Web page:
This does not, though,  resolve the concerns raised by Friedman, with whom my own allegiance really lies. The balance of power between states and their citizens is indeed unequal, and there must be mechanisms whereby governments and their servants can be held to account for their actions and misdemeanours. It is here where I believe the law is so important, and it seems to me that judges have a particularly crucial role to play in determining the appropriate balance. The separation of the judiciary from the executive is another important heritage of the British political system, and one that is shared to a greater or lesser extent in many Commonwealth countries. Whatever outcomes are agreed on in the consultation that I encourage, they must be enshrined in a very carefully constructed legal framework that can indeed insist on the severest of penalties for misuse of the powers that are being discussed in Parliament as I write.

 

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Filed under Commonwealth, Development, Ethics, ICT4D, Politics, UK

Amazing moon over Virginia Water


Going for a short wander down the garden late last night, I could not help but see the amazing moon – so large and bright! Although I am not an astronomer, and don’t have a telescope with a camera, the sight of the moon behind one of the trees in the garden was so beautiful that I just had to photograph the view – and of course the moon itself!  It’s the first time I have ever taken a photo’ that so clearly shows the craters on the moon (click on the image for a larger version!).

I discovered this morning that this phenomenon is know as a “perigee supermoon”, and it occurs as a result of the elliptical orbit of the moon around the earth.  Apparently, there are going to be five such moons in 2014, with the next being on 10th August!

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Education Fast Forward – 10th Debate


Education Fast Forward is a great initiative that brings together leading global experts and change agents from the world of education to debate key topics in contemporary education. The forum addresses many of the challenges facing governments, educators and employers both now and in the future, and aims to find practical resolutions.

Today’s debate (June 25, 2014 at 1pm BST) is entitled Better teaching for better learning: Results of the OECD Teaching and Learning International Survey (TALIS).

The lead debaters will be the OECD’s Andreas Schleicher, Acting Director and Special Advisor on Education Policy to the Secretary-General and Professor Michael Fullan former dean of the Ontario Institute of Education Studies in Education. Plus specially invited guests.  Andreas will be revealing the results of the TALIS survey and looking at what conditions teachers face and how this data can influence policy to make sure that teachers have the best environment possible to create effective learning environments.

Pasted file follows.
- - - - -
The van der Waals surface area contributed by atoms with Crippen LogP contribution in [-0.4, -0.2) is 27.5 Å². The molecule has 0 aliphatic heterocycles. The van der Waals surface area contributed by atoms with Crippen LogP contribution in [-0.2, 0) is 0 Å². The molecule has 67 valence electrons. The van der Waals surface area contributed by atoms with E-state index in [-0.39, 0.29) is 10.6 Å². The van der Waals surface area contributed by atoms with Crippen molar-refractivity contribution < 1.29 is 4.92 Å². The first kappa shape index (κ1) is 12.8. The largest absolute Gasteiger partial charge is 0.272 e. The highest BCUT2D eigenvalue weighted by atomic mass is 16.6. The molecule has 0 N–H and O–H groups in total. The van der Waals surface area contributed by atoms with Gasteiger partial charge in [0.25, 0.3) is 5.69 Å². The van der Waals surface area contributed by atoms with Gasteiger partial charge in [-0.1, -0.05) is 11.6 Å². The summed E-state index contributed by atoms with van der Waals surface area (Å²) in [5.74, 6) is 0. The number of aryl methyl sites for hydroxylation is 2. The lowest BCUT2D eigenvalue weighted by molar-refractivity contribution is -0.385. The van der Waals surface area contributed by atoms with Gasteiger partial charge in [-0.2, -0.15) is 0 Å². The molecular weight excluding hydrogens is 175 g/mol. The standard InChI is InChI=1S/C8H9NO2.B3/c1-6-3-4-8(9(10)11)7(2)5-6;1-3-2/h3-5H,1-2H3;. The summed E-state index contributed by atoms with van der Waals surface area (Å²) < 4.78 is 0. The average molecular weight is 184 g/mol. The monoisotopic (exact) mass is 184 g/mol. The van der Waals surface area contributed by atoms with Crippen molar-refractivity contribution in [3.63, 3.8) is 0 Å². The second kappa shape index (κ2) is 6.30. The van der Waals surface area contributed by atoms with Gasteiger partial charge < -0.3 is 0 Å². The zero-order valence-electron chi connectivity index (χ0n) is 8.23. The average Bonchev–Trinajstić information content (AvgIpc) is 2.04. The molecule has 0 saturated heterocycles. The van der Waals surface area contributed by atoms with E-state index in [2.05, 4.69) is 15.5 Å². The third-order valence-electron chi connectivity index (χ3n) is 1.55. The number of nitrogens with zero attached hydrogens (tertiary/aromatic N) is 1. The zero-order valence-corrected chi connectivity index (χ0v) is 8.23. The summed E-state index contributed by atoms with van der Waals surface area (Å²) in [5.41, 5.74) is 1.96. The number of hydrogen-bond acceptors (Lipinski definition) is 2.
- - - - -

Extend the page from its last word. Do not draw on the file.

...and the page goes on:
The debate will be live streamed at www.PrometheanPlanet.com/EFF  – there is no need to register, just click to view. The debate can also be followed on Twitter @effdebate and  questions and comments can be posted to #EFF10.

 EFF10

 So sorry that I cannot be there personally! Hoping that the debate goes really well, and looking forward to following up on the outcomes.

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ICT4D Post at University of Cape Town


The University of Cape Town Department of Computer Science is seeking to make a permanent appointment at Professorial level in 2015. The candidate for this position will be a highly-motivated individual with a PhD in Computer Science and an excellent track record in leadership, teaching and research. The successful candidate will be expected to develop and teach Computer Science courses at undergraduate and postgraduate levels, supervise postgraduate students and provide a leadership role in academic strategy, research and innovation. The candidate should also demonstrate the ability to initiate research programmes, secure external funding, and develop industry and academic partnerships.

The Department hosts the UCT interdisciplinary Centre in ICT for Development. A specialist in ICT for Development would be preferred, but candidates with interests in any field of Computer Science are invited to apply. Our BSc Honours degrees are accredited by the British Computer Society and we have a large cohort of MSc and PhD students.

The annual remuneration package for 2014, including benefits, is R887 399 plus a 10% annual scarce skills allowance.

Application process:

To apply, please e-mail the completed UCT Application form (HR201) and all other relevant documentation as indicated on the form, plus a 2-3 page research and teaching statement, with the  subject line “Professor: Computer Science” followed by the reference number, to Ms Edith Graham at recruitment04@uct.ac.za

Address: Staff Recruitment and Selection, University of Cape Town, Private Bag X2, Rondebosch, 7700.
Telephone: +27 21 650 5405 Departmental website: http://www.cs.uct.ac.za

The application form can also be downloaded at http://web.uct.ac.za/depts/sapweb/forms/hr201.doc

An application which does not comply with the above requirements will be regarded as incomplete.

Reference number: SR031 /14 Closing date for applications: 15th September 2014

UCT is committed to the pursuit of excellence, diversity and redress. Our Employment Equity Policy is available at http://www.uct.ac.za/downloads/uct.ac.za/about/policies/eepolicy.pdf